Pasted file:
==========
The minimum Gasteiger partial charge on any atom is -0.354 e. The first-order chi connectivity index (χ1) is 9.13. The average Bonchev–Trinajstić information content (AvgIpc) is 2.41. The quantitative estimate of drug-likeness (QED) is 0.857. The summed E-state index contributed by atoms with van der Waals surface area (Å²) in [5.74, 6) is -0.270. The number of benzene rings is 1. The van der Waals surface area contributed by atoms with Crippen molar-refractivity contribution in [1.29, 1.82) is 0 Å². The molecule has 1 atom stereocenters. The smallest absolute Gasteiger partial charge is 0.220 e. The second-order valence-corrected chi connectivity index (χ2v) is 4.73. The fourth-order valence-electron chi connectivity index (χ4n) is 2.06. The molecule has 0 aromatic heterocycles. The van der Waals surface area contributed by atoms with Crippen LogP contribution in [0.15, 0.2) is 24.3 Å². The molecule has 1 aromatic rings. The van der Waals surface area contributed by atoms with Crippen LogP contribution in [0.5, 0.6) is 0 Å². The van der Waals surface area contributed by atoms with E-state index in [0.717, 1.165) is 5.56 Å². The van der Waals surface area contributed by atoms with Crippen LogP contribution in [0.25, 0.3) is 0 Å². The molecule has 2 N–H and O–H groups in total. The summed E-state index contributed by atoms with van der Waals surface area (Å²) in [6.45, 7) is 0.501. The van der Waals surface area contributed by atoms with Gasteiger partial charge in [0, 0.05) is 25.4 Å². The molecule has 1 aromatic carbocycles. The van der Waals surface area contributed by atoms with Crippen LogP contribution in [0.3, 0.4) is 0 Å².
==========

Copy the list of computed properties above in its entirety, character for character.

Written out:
The minimum Gasteiger partial charge on any atom is -0.354 e. The first-order chi connectivity index (χ1) is 9.13. The average Bonchev–Trinajstić information content (AvgIpc) is 2.41. The quantitative estimate of drug-likeness (QED) is 0.857. The summed E-state index contributed by atoms with van der Waals surface area (Å²) in [5.74, 6) is -0.270. The number of benzene rings is 1. The van der Waals surface area contributed by atoms with Crippen molar-refractivity contribution in [1.29, 1.82) is 0 Å². The molecule has 1 atom stereocenters. The smallest absolute Gasteiger partial charge is 0.220 e. The second-order valence-corrected chi connectivity index (χ2v) is 4.73. The fourth-order valence-electron chi connectivity index (χ4n) is 2.06. The molecule has 0 aromatic heterocycles. The van der Waals surface area contributed by atoms with Crippen LogP contribution in [0.15, 0.2) is 24.3 Å². The molecule has 1 aromatic rings. The van der Waals surface area contributed by atoms with Crippen LogP contribution in [0.5, 0.6) is 0 Å². The van der Waals surface area contributed by atoms with E-state index in [0.717, 1.165) is 5.56 Å². The van der Waals surface area contributed by atoms with Crippen LogP contribution in [0.25, 0.3) is 0 Å². The molecule has 2 N–H and O–H groups in total. The summed E-state index contributed by atoms with van der Waals surface area (Å²) in [6.45, 7) is 0.501. The van der Waals surface area contributed by atoms with Gasteiger partial charge in [0, 0.05) is 25.4 Å². The molecule has 1 aromatic carbocycles. The van der Waals surface area contributed by atoms with Crippen LogP contribution in [0.3, 0.4) is 0 Å².